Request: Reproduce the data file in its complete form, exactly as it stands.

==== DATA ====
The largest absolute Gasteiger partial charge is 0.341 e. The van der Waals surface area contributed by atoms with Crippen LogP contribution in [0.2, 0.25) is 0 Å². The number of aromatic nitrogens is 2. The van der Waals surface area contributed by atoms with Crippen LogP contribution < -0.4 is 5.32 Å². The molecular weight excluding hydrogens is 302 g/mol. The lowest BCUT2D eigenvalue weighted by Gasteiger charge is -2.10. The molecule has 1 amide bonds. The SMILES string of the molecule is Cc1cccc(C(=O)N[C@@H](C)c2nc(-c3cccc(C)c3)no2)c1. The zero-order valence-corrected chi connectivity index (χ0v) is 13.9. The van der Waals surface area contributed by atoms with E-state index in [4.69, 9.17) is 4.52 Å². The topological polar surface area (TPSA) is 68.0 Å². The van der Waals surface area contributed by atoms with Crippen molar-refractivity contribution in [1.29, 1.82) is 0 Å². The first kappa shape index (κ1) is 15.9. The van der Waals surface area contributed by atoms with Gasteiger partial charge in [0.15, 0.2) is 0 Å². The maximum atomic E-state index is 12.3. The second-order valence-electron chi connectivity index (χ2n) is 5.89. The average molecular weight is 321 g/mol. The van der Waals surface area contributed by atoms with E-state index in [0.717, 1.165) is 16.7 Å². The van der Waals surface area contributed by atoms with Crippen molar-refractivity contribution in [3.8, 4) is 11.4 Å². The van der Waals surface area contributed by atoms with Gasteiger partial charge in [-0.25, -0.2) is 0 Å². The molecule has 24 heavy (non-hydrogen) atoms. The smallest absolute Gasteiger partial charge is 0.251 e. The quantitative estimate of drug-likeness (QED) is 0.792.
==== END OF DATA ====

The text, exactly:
The largest absolute Gasteiger partial charge is 0.341 e. The van der Waals surface area contributed by atoms with Crippen LogP contribution in [0.2, 0.25) is 0 Å². The number of aromatic nitrogens is 2. The van der Waals surface area contributed by atoms with Crippen LogP contribution < -0.4 is 5.32 Å². The molecular weight excluding hydrogens is 302 g/mol. The lowest BCUT2D eigenvalue weighted by Gasteiger charge is -2.10. The molecule has 1 amide bonds. The SMILES string of the molecule is Cc1cccc(C(=O)N[C@@H](C)c2nc(-c3cccc(C)c3)no2)c1. The zero-order valence-corrected chi connectivity index (χ0v) is 13.9. The van der Waals surface area contributed by atoms with E-state index in [4.69, 9.17) is 4.52 Å². The topological polar surface area (TPSA) is 68.0 Å². The van der Waals surface area contributed by atoms with Crippen molar-refractivity contribution in [1.29, 1.82) is 0 Å². The first kappa shape index (κ1) is 15.9. The van der Waals surface area contributed by atoms with Gasteiger partial charge in [0.15, 0.2) is 0 Å². The maximum atomic E-state index is 12.3. The second-order valence-electron chi connectivity index (χ2n) is 5.89. The average molecular weight is 321 g/mol. The van der Waals surface area contributed by atoms with E-state index in [0.717, 1.165) is 16.7 Å². The van der Waals surface area contributed by atoms with Crippen molar-refractivity contribution in [3.8, 4) is 11.4 Å². The van der Waals surface area contributed by atoms with Gasteiger partial charge in [-0.25, -0.2) is 0 Å². The molecule has 24 heavy (non-hydrogen) atoms. The smallest absolute Gasteiger partial charge is 0.251 e. The quantitative estimate of drug-likeness (QED) is 0.792.